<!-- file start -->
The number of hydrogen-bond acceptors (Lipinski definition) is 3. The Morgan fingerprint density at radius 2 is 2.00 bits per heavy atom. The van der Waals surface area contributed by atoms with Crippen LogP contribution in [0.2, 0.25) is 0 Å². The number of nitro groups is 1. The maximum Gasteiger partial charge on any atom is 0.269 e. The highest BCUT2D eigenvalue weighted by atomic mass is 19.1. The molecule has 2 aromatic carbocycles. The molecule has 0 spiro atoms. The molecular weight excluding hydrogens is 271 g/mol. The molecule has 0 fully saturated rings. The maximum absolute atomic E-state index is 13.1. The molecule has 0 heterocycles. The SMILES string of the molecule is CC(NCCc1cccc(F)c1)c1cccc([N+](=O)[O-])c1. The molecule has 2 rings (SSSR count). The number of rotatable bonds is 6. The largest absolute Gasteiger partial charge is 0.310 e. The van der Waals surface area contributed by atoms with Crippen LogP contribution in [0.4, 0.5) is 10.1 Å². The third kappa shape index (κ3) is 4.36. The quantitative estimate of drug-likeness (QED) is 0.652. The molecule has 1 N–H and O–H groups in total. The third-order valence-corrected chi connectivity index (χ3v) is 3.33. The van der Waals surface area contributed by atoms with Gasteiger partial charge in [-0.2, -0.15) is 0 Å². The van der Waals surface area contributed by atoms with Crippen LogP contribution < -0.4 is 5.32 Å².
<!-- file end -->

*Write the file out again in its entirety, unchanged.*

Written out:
The number of hydrogen-bond acceptors (Lipinski definition) is 3. The Morgan fingerprint density at radius 2 is 2.00 bits per heavy atom. The van der Waals surface area contributed by atoms with Crippen LogP contribution in [0.2, 0.25) is 0 Å². The number of nitro groups is 1. The maximum Gasteiger partial charge on any atom is 0.269 e. The highest BCUT2D eigenvalue weighted by atomic mass is 19.1. The molecule has 2 aromatic carbocycles. The molecule has 0 spiro atoms. The molecular weight excluding hydrogens is 271 g/mol. The molecule has 0 fully saturated rings. The maximum absolute atomic E-state index is 13.1. The molecule has 0 heterocycles. The SMILES string of the molecule is CC(NCCc1cccc(F)c1)c1cccc([N+](=O)[O-])c1. The molecule has 2 rings (SSSR count). The number of rotatable bonds is 6. The largest absolute Gasteiger partial charge is 0.310 e. The van der Waals surface area contributed by atoms with Crippen LogP contribution in [0.4, 0.5) is 10.1 Å². The third kappa shape index (κ3) is 4.36. The quantitative estimate of drug-likeness (QED) is 0.652. The molecule has 1 N–H and O–H groups in total. The third-order valence-corrected chi connectivity index (χ3v) is 3.33. The van der Waals surface area contributed by atoms with Gasteiger partial charge in [-0.2, -0.15) is 0 Å². The van der Waals surface area contributed by atoms with Crippen LogP contribution < -0.4 is 5.32 Å².